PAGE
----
Our Blog Posts will help you reach your full potential in becoming a confident conversationalist. New topics each week.
A more concise email gets read. Shorter meetings can increase engagement. And simply making a decision without justifying everything that went into your decision can be empowering.
When you have combined facts, expertise and experience you don't need to say anything else. You might feel like you need to convince people you're right, but the more you try to talk them into something the easier it is to talk yourself out of the confident decision you made.
Author Katrina Adams is also a past president of the United States Tennis Association. She shares a number of experiences and leadership lesson in her book Own the Arena. You can also access the full Learn from a Leader conversation and the entire library of leaders using this link.
For a second straight week I have a confession to make - I never did get around to filling out my NCAA Tournament bracket. It's a little embarrassing since I work in sports, but I'm also a real person with a lot on my plate.
I will still talk about hoops and the NCAA Tournament because it's what sports fans are talking about. I might not go into many details and I definitely spend more time asking questions and listening, but I don't opt out of the conversation altogether. There are ways to alter your sports conversations based on your sports knowledge base.
Here are a few talking points to boost your confidence when talking sports this week.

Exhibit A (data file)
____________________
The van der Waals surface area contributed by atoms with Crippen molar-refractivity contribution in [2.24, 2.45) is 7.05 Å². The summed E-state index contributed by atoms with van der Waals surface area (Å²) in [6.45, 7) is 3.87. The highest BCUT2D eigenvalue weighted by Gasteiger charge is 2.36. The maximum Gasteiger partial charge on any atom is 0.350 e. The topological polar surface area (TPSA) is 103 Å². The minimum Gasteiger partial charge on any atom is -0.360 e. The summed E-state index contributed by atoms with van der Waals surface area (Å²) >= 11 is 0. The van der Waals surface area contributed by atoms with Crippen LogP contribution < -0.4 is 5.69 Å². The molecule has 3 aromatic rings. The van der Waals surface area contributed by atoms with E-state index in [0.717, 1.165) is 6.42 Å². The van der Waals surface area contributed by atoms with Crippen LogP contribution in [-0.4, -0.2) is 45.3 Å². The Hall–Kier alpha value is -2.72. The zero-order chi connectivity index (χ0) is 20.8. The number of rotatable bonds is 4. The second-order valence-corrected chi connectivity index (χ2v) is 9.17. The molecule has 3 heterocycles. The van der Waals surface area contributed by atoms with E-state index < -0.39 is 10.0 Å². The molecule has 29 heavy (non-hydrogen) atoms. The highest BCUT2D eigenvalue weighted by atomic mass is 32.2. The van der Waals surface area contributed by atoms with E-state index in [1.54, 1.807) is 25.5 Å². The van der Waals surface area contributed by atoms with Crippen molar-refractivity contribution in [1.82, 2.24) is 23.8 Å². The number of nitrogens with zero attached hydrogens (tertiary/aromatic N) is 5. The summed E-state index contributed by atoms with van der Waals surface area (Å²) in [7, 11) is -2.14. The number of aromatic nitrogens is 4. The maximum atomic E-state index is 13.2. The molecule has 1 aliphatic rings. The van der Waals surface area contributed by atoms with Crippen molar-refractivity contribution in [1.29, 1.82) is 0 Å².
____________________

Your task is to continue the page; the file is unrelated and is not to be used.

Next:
It’s interesting the assumptions we make about sports fans. From what we think a sports fan looks like to how they should sound in a conversation. To me, the most interesting assumption is that sports fans don’t need any help in talking about sports.
I frequently see articles or resources on how to talk sports if you’re not a sports fan. Heck, I’ve been quoted in those articles, written books and created resources around that. There’s an assumption that if you’re already a fan you don’t need help talking about sports, but there are things you’re missing.
As a lifelong sports fan and a 22-year sports broadcasting veteran I talk sports for a living and spend a lot of time around people who enjoy sports and talk sports. For as much as I enjoy those conversations, most of the...
Wowza! There is no shortage of sports headlines to talk about this week. From Tom Brady un-retiring to the NCAA Tournament and the start of baseball Spring Training games - sports fans are buzzing. There’s a lot you can talk about and the NCAA Tournament is an easy entry point to basketball conversations.
Here are a few ideas:
Here’s a confession:
I haven’t watched more than 20 minutes of college basketball this season. I’ve been busy covering other sports, but I’m still going to talk about the NCAA Tournament because it is it’s own season. Anything can happen this month. I don’t really need to know what happened prior to the tournament, because when I watch games or highlights the announcers...
If you want the ability to give direct feedback and have honest conversations that are well-received at work you need a good relationships with your colleagues. That requires you to talk about something outside of work.
Every athlete and coach I’ve talked to throughout my 22-year broadcasting career has talked about the importance of getting away from the field, court or rink when it comes to building relationships with teammates. It’s about getting away from work and getting to know people on a personal level. For athletes that means staying away from sports talk. For you, sports can help cultivate the relationships you need to be more honest, well-received and productive at work. These topics can help you jump into small talk this week.